From the West to the South Coast and in between, Barbados is awash with top of the line, world-class dining experiences. Some of the world's top chefs can be found serving up delectable cuisine and transforming raw produce into edible works of art. Whatever the desire of your palate, there is a restaurant waiting to take you on a gastronomic journey to any region on earth. Heralded by some as the culinary capital of the world, Barbados' approach to food stands apart from the rest. It goes beyond a knife and fork experience and can be considered a form of cultural immersion.
Beyond the walls of the fine dining establishments and Zagat ratings, the island of Barbados has some hidden treasures. Local treasures that the Barbadian people are happy to share with you. Barbadian food spots, corners, and bars where the seasoning rubs and kitchen techniques have been handed down from generation to generation, creating a condition where the food is bursting with flavour and a 'more-ish' after taste. But where did this culinary destiny really begin?
Where It All Began!
The history and development of Barbados has direct and robust linkages to agriculture. For more than 300 years, the sugar industry was the booming sector first for the British Colonial powers and their planters and subsequently for the island itself, as it sought to remove the tethers of colonialism. Although the years of this sweet industry were profitable, removal of preferential trade agreements and the dwindling demand for the sugary crystals highlighted a certain gloomy future for the industry.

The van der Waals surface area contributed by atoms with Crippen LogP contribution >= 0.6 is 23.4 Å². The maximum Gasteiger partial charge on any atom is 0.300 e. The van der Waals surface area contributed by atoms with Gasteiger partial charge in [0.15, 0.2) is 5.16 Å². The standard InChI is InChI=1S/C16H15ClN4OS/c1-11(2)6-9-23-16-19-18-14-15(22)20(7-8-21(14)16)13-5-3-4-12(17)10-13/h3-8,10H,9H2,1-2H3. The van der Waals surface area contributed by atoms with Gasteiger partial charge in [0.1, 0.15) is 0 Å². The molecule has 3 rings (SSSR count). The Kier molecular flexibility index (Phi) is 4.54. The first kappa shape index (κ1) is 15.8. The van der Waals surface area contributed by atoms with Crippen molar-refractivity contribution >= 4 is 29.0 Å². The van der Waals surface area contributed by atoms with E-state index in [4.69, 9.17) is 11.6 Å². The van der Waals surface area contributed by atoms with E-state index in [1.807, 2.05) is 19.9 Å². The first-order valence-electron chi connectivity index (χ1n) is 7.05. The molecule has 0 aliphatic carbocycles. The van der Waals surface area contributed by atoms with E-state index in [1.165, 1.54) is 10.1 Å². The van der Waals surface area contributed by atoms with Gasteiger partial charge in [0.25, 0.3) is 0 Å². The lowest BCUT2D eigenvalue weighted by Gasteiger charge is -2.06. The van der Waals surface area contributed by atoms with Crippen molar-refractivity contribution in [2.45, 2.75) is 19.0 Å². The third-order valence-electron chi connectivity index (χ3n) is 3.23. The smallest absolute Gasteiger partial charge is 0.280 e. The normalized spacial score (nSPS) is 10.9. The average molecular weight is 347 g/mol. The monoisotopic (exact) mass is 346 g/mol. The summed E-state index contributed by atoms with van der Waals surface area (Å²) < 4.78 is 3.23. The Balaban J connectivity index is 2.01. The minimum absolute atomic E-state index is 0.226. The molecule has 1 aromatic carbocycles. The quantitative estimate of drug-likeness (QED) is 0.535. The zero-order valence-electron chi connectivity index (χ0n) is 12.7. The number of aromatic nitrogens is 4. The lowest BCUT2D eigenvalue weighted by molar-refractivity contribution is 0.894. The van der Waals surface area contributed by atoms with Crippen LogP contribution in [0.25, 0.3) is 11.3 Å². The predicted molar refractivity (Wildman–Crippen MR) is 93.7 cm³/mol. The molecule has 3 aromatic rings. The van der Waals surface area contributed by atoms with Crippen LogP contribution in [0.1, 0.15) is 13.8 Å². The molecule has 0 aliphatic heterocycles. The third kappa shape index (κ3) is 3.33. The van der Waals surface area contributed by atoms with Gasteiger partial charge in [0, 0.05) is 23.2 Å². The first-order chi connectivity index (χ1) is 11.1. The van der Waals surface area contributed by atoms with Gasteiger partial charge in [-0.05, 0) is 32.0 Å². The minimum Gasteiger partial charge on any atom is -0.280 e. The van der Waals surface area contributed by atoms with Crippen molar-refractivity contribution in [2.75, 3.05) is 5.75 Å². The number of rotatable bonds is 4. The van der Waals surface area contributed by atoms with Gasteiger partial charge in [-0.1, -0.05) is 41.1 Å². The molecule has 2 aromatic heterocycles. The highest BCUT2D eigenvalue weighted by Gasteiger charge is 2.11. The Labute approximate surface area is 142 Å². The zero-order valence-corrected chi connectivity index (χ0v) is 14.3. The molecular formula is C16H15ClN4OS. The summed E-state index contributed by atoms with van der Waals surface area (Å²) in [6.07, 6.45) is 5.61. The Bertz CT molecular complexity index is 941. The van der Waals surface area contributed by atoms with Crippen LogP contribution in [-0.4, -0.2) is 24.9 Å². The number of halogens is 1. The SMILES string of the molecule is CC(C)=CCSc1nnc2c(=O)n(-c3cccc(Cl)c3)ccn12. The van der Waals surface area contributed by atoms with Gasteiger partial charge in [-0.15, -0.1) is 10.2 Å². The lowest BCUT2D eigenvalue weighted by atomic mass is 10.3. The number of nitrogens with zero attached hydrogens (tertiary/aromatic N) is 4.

In addition to this, a steadily growing population meant the reduction of land for sugar & agriculture due to the increased demand for housing and other support infrastructure. Today, although sugar cane is still grown and exported, a national shift in objectives has occurred that focuses on diversifying the original agricultural portfolio to improve the island’s capacity and positively impact Barbadian food security. As such, significant efforts have been taken to create measures, policies and organisations - put in place to aid in this development.
From this developmental plan, a national consciousness has been birthed, from the domestic to commercial levels, Barbadian food security (our ability to grow food that can sustain the nation) is paramount. The mantra of eating what you grow has transcended into everyday living and across sectors in the ocean and on the land.
For example, being surrounded by the ocean not only has aesthetic advantages for the island, but it is also a primary source of food, and the fishing trade in Barbados is a booming sector. Many of the fishing vessels supply restaurants and hotels as there is a huge appetite for seafood. Conversely, animal husbandry, which has always been a part of Barbadian society has now developed into a thriving sector with local pork, beef, chicken and even Black Belly lamb, the major meats produced in Barbados, becoming popular commodities. Our meats are raised as naturally as possible, with many farms being organically certified or on their way to achieving this certification.
Bajan Farm To Table